Ligand-mediated activation of toll-like receptors (TLRs) not only induces inflammation but also immune suppression, which is an emerging area of investigation. Multiple negative feedback intracellular mechanisms have been described that are brought into play to prevent uncontrolled TLR activation. However, the identification of TLR-induced regulatory myeloid cells is a relatively recent development that has ramifications in pathogen-induced disease state as well as in cancer. Our efforts to understand how a high dose of lipopolysaccharide (LPS), a ligand of TLR4, suppresses allergic airway inflammation led to the identification of myeloid cells that are CD11b(+)Gri(int)(Ly6G(int))F4/80(+) and are phenotypically and morphologically similar to myeloid-derived suppressor cells (MDSCs) which are best studied in the context of cancer. MDSCs have been also detected during infection by various bacteria, parasites and viruses, which can engage different TLRs. These TLR-induced myeloid cells produce different types of mediators to influence immune response and inflammation that can be either beneficial or detrimental to the host. One beneficial function of TLR4/MyD88-triggered MDSCs in the lung is to efferocytose apoptotic neutrophils to help resolve inflammation elicited during bacterial pneumonia. A better understanding of the generation and function of these regulatory cells would be helpful to harness their potential or suppress their function for disease-specific immune regulation.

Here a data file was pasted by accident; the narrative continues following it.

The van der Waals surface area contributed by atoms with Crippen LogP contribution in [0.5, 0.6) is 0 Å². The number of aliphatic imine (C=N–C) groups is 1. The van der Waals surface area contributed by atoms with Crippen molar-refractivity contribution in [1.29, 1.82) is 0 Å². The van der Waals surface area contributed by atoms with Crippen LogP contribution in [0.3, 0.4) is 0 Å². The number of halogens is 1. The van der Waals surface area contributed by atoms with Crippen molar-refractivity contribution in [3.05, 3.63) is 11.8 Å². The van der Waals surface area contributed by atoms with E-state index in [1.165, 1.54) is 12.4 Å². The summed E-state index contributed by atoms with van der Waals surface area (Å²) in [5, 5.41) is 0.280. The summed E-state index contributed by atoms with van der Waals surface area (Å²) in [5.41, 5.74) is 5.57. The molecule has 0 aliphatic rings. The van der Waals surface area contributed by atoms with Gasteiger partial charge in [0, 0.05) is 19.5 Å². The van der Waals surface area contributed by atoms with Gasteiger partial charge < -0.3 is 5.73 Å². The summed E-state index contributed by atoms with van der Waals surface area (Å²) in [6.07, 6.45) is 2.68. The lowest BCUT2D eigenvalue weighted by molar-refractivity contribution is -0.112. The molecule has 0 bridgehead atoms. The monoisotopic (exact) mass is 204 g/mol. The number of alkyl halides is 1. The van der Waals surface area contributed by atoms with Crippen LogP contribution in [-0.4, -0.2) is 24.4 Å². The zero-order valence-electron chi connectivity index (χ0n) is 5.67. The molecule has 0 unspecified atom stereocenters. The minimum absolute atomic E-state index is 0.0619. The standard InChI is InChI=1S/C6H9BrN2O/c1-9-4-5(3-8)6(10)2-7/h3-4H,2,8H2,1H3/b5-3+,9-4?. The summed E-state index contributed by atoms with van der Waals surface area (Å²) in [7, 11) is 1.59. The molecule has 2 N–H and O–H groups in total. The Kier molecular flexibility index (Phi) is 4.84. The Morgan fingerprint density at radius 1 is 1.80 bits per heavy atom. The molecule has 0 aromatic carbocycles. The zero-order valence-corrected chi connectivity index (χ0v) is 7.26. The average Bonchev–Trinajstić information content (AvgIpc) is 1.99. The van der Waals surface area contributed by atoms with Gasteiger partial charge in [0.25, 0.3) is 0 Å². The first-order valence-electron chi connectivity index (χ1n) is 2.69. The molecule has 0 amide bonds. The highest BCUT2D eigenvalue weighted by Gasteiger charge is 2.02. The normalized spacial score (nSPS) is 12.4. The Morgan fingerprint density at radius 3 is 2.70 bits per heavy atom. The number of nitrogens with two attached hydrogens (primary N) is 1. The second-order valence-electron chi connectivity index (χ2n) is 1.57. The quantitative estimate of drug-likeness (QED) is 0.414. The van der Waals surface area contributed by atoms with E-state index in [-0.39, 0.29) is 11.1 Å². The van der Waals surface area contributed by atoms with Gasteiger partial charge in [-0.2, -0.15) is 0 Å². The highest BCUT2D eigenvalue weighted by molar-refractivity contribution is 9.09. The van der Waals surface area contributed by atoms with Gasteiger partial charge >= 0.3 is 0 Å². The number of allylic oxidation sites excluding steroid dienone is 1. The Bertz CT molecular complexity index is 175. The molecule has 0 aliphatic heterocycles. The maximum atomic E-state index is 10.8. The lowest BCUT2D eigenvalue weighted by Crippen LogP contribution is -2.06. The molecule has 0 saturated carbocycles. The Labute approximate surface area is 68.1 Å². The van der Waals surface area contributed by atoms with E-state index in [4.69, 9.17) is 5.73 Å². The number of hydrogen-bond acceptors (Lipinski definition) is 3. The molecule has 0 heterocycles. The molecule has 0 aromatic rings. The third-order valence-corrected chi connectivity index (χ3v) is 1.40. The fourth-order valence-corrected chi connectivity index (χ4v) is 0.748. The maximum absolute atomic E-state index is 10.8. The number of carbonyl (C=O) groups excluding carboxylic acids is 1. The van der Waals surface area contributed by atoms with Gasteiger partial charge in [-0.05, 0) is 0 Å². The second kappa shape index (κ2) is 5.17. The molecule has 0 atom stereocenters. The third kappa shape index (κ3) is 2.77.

Keywords: LPS; MDSC; TLR; bacteria; inflammation; lung; pneumonia; resolution.